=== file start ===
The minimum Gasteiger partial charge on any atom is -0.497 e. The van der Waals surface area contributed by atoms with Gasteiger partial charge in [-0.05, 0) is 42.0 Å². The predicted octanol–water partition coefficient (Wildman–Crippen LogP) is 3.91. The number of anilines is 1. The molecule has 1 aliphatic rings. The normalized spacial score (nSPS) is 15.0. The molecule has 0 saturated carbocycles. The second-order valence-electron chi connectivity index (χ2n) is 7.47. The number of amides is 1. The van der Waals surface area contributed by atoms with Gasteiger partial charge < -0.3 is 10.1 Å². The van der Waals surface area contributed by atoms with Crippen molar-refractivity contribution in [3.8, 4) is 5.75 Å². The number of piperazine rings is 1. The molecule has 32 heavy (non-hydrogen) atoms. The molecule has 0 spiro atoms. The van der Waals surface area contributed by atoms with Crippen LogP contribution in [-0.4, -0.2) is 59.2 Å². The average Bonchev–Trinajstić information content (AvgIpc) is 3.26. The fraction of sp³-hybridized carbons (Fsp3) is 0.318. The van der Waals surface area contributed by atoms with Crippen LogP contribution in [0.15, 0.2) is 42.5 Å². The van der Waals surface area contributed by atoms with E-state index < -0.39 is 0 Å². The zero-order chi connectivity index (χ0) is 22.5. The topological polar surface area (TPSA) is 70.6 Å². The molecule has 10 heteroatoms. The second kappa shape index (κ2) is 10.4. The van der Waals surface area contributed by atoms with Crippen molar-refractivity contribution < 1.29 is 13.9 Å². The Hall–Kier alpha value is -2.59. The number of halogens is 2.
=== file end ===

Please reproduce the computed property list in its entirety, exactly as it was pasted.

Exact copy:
The minimum Gasteiger partial charge on any atom is -0.497 e. The van der Waals surface area contributed by atoms with Gasteiger partial charge in [-0.05, 0) is 42.0 Å². The predicted octanol–water partition coefficient (Wildman–Crippen LogP) is 3.91. The number of anilines is 1. The molecule has 1 aliphatic rings. The normalized spacial score (nSPS) is 15.0. The molecule has 0 saturated carbocycles. The second-order valence-electron chi connectivity index (χ2n) is 7.47. The number of amides is 1. The van der Waals surface area contributed by atoms with Gasteiger partial charge < -0.3 is 10.1 Å². The van der Waals surface area contributed by atoms with Crippen molar-refractivity contribution in [3.8, 4) is 5.75 Å². The number of piperazine rings is 1. The molecule has 32 heavy (non-hydrogen) atoms. The molecule has 0 spiro atoms. The van der Waals surface area contributed by atoms with Crippen LogP contribution in [-0.4, -0.2) is 59.2 Å². The average Bonchev–Trinajstić information content (AvgIpc) is 3.26. The fraction of sp³-hybridized carbons (Fsp3) is 0.318. The van der Waals surface area contributed by atoms with Crippen LogP contribution in [0.15, 0.2) is 42.5 Å². The van der Waals surface area contributed by atoms with E-state index < -0.39 is 0 Å². The zero-order chi connectivity index (χ0) is 22.5. The topological polar surface area (TPSA) is 70.6 Å². The molecule has 10 heteroatoms. The second kappa shape index (κ2) is 10.4. The van der Waals surface area contributed by atoms with Crippen molar-refractivity contribution < 1.29 is 13.9 Å². The Hall–Kier alpha value is -2.59. The number of halogens is 2.